Conceptually, a plane is a fairly simple device. It holds some kind of cutter that can be passed over a piece of wood to effect a cut. To work well, it needs to hold the cutter securely, and may have fences, guides or stops to help control the path of the cut. And even those fences, guides and stops aren’t there to help with making the cut, just to ensure consistency.
So that’s it. Hold the cutter securely. In a Krenov-style plane, there are a small number of pieces that factor into this. The bed, the iron, the wedge, the pin sleeve, and the pin. And the more traditional plane style with internal ears to hold the wedge in place has a smaller number of discrete pieces. The key is that those pieces need to fit together nearly perfectly for the plane to work well.
To be useful, most planes needs to be capable of taking shavings in some small multiple of 1/1000th of an inch. A thicker shaving can be useful when dimensioning or doing rough work, but we like our smoothers to be capable of taking us to surfaces that are ready for finishing. And blocks to be able to do final fitting or trimming of joints, among other things.
To create this plane that is capable of thin shavings, we need to be able to work wood in small tolerances. Wood is relatively imprecise at the 1/1000th of an inch scale – that is getting close to size of a wood cell. A board of wood can move more than this amount in a single day. This is why well set up woodworking machinery only aims for a tolerance of 1 or 2 thous – anything finer than that is often irrelevant.
So, when you need to stack the bed, the iron, the wedge and the pin assembly together – as simple as those individual pieces are – it is hard to get them to fit together so that the end result is within a spec that allows for a 1 or 2 thou shaving consistent across the width of the plane.
It boils down to getting the bed flat and fitting the wedge properly. And having a sharp iron, but how to achieve the pointy end is debated endlessly, so no need to cover the same ground here.
It obviously can be done. Witness the many examples of fine wooden planes that have survived 100 years and are still capable of producing good work. And the newly made ones where the wood hasn’t suffered the effects of many seasons of movement.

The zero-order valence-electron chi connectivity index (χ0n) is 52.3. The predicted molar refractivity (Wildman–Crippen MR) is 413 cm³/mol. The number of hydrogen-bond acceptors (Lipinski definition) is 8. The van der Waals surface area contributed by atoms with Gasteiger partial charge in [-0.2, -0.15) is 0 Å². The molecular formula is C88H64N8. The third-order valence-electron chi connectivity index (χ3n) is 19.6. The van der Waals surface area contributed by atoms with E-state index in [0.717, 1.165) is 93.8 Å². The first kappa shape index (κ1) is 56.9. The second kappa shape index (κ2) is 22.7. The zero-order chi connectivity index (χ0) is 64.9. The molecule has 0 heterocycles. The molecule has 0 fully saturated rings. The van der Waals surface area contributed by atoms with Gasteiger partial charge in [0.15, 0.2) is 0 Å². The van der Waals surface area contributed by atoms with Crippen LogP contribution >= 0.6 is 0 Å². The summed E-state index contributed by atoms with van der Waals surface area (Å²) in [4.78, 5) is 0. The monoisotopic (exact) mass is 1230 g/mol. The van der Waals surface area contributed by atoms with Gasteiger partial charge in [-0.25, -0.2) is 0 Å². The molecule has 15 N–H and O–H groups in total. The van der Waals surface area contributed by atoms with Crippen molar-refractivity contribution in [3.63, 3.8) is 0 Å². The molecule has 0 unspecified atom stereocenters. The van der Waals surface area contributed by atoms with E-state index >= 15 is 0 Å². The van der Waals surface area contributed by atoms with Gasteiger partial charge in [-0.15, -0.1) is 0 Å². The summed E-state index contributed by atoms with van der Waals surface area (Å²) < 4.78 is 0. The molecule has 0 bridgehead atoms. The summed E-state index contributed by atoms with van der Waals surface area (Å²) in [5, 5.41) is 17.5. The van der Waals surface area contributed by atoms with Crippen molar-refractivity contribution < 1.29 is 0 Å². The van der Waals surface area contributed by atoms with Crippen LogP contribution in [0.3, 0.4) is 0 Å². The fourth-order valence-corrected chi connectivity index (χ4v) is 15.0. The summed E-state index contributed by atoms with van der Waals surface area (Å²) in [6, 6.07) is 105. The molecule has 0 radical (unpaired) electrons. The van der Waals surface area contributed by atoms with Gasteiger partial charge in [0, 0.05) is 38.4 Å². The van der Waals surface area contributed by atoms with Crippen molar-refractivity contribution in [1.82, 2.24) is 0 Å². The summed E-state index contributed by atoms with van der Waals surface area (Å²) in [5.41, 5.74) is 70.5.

For my second plane, the first good decision I made was to get myself a good iron. Not wanting to deal with a double iron, I picked one of the thick Lee Valley irons designed for wooden planes. http://www.leevalley.com/en/Wood/page.aspx?p=60009
And I paid a lot more attention to the little details that make a plane work. The bed flatness. The drilling setup for the pin assembly. The wedge shape and fit.
And the aesthetics, of course. First, making it comfortable to use, and second, making it comfortable to look at.
The result was this:
A jack plane with a hickory and beech body, beech sole and walnut wedge. Finish is tung oil.
To my eye, it has flowing, organic lines to it, aided by the natural color in the hickory. To my hands, it fits as if it were molded. It is fairly heavy, but can be used all day. The significant mass is a good thing.
I was cautious in opening up the mouth, and left it set at less than 1/32” of an opening. A bit more than 1/64”. So, it really doesn’t function like a traditional jack would, but more like a large smoother. Recently, I opened up the mouth to about 1/16” as I have other planes that are more appropriate to smoothing tasks and this one needs to be able to take off thick shavings.
At one point, it was the only plane I used. Clumsy in doing smaller work, though, so I realized I needed to revisit the block plane format. With how well this jack worked, I thought I had the plane-making thing all figured out, so plane number 3 would be a different kind of block plane. Stay tuned…
-- Mark Kornell, Kornell Wood Design